If you have an ISA modem, did you use the isapnptools to allocate IRQ and DMA
resources to the card? See "ISA Plug-n-Play", above, for more information.
Double-check that you created the device file correctly,
and try to eliminate any IRQ conflicts you might have. If all looks well, but
it still doesn't work, check the
mailing list to see if someone
else has (and has perhaps fixed) the same problem, or try to fix it yourself
and inform others of your results.
Unresolved symbols are a true danger of version mismatching and are,
in general, bad, but are also almost inevitable with binary modules.
If the fixscript reports unresolved symbols, or the module does not
work despite the unresolved symbols, you may be out of luck with
that kernel/module combination; however,
a few common cases involve symbols like:
slhc_xxxx: You probably need to insmod the slhc
module before inserting the modem/ppp modules; using modprobe
rather than insmod should also obviate this problem.
printk, jiffies: Your kernel may be compiled with
SMP enabled. None of the binary modules are known to be SMP-safe, and will
probably only work on a single-processor machine with a single-processor
kernel, i.e. SMP disabled. You should try recompiling your kernel or
otherwise obtaining a version with SMP disabled. (Thanks to
Tom Reinertson (treinertson(at)uswest.net))
tty_xxxx with esscom.o:
Earlier fixscripts were not able to handle the version-specific symbols
in this module. More recent versions are available at
which should be able to fix this module as well.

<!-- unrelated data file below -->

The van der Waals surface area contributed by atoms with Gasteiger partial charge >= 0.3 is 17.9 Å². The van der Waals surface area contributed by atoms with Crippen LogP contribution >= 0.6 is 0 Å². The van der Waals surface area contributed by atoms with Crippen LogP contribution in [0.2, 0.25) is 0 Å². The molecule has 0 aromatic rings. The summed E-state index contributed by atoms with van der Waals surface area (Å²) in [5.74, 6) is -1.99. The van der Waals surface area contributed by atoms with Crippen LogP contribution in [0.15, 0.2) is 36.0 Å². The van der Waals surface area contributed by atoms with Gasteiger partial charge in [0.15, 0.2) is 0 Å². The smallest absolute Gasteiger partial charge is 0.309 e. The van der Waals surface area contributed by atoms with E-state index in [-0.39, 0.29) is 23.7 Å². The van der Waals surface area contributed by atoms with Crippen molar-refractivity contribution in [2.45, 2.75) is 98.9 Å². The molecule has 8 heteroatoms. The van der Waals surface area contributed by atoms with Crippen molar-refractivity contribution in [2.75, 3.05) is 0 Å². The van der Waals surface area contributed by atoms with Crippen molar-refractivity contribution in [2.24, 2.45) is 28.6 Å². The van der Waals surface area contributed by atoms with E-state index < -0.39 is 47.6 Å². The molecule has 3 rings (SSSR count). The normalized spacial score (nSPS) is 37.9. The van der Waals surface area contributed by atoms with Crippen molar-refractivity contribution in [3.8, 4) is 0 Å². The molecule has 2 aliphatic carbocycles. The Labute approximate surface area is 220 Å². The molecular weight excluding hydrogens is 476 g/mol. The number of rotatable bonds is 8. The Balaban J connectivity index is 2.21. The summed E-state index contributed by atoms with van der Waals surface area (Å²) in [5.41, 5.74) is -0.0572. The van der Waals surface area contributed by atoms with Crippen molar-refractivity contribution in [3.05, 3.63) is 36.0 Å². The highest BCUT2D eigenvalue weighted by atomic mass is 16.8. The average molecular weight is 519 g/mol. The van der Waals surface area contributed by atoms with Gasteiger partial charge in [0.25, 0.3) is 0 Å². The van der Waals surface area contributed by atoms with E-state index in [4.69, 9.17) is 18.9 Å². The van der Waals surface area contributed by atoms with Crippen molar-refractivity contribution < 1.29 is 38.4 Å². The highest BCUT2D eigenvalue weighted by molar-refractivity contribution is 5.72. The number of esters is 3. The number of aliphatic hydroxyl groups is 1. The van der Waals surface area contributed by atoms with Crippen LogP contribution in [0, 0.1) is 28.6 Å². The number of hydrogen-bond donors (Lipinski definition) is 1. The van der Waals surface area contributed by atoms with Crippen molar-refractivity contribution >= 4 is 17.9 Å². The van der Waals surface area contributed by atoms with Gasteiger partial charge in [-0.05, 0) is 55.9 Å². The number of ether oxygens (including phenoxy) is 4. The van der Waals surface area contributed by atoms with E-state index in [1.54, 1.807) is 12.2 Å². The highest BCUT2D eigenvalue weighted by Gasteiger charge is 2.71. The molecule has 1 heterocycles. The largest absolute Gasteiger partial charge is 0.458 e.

If a module works in an unstable fashion,
it could be that, under some circumstances, you are avoiding those
symbols, while in others, you slam up against them. Try out different
ppp dialup programs (wvdial, kppp), which call a different set of functions
under similar conditions. It is also possible that the fixscript, which
was designed for the lucent module, is not "fixing" the symbols used
in your module. If you find no combination that works, consider "downgrading"
to a kernel which has a closer version match to that of the module.
This is an often-reported problem that may have a few, or no, solutions:
It is possible that the module is installed correctly and is working,
but that you have a problem with your ppp configuration.
In particular, if you find an error in the log along the lines
of "peer is not authorized," try changing "auth" to "noauth"
in /etc/ppp/options, and/or commenting out "auth" and "lock" (by
placing a '#' at the beginning of the line). Corel has a FAQ entry at
It has been reported that, with some kernel/module mismatches, a program
like kppp will give this error, while an alternative like wvdial
does not, for the same modules and hardware. You may wish to try a different
ppp dialer and see if that helps.
Lastly, there is the potential relationship with sound support.
Comparing functionality of ltmodem.o with/without sound
support in the kernels, dial-in is OK, but ppp is NOT achieved for the kernel
without sound support.
Most Linux distributions do deposit a kernel configuration file along
with the kernel. For Debian related distributions, it is the file
The positive choices can be quickly displayed with:
If a contact address is not given above, you can in general assume
that it was probably somebody on contract to the manufacturer, who probably
does not have the
authority the update/release/change the source code, and who probably doesn't
have time to reply to your email in any case. See, for example,